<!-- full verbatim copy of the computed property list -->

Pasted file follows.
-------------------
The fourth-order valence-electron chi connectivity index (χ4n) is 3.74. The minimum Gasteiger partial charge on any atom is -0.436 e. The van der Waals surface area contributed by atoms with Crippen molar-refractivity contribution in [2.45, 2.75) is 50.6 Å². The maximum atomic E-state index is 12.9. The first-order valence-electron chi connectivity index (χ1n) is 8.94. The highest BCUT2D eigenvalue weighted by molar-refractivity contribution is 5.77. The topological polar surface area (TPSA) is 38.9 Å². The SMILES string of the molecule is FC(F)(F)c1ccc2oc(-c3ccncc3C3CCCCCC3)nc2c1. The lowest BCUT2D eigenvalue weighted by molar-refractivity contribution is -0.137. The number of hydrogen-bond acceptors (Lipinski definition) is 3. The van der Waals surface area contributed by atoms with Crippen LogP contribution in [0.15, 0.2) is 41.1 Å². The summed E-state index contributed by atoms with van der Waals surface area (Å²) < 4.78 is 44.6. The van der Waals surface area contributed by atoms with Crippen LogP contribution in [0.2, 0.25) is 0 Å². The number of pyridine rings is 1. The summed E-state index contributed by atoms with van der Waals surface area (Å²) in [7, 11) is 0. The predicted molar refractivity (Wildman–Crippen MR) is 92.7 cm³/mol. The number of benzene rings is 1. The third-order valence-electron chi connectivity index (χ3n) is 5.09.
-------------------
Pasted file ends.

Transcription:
The fourth-order valence-electron chi connectivity index (χ4n) is 3.74. The minimum Gasteiger partial charge on any atom is -0.436 e. The van der Waals surface area contributed by atoms with Crippen molar-refractivity contribution in [2.45, 2.75) is 50.6 Å². The maximum atomic E-state index is 12.9. The first-order valence-electron chi connectivity index (χ1n) is 8.94. The highest BCUT2D eigenvalue weighted by molar-refractivity contribution is 5.77. The topological polar surface area (TPSA) is 38.9 Å². The SMILES string of the molecule is FC(F)(F)c1ccc2oc(-c3ccncc3C3CCCCCC3)nc2c1. The lowest BCUT2D eigenvalue weighted by molar-refractivity contribution is -0.137. The number of hydrogen-bond acceptors (Lipinski definition) is 3. The van der Waals surface area contributed by atoms with Crippen LogP contribution in [0.15, 0.2) is 41.1 Å². The summed E-state index contributed by atoms with van der Waals surface area (Å²) < 4.78 is 44.6. The van der Waals surface area contributed by atoms with Crippen LogP contribution in [0.2, 0.25) is 0 Å². The number of pyridine rings is 1. The summed E-state index contributed by atoms with van der Waals surface area (Å²) in [7, 11) is 0. The predicted molar refractivity (Wildman–Crippen MR) is 92.7 cm³/mol. The number of benzene rings is 1. The third-order valence-electron chi connectivity index (χ3n) is 5.09.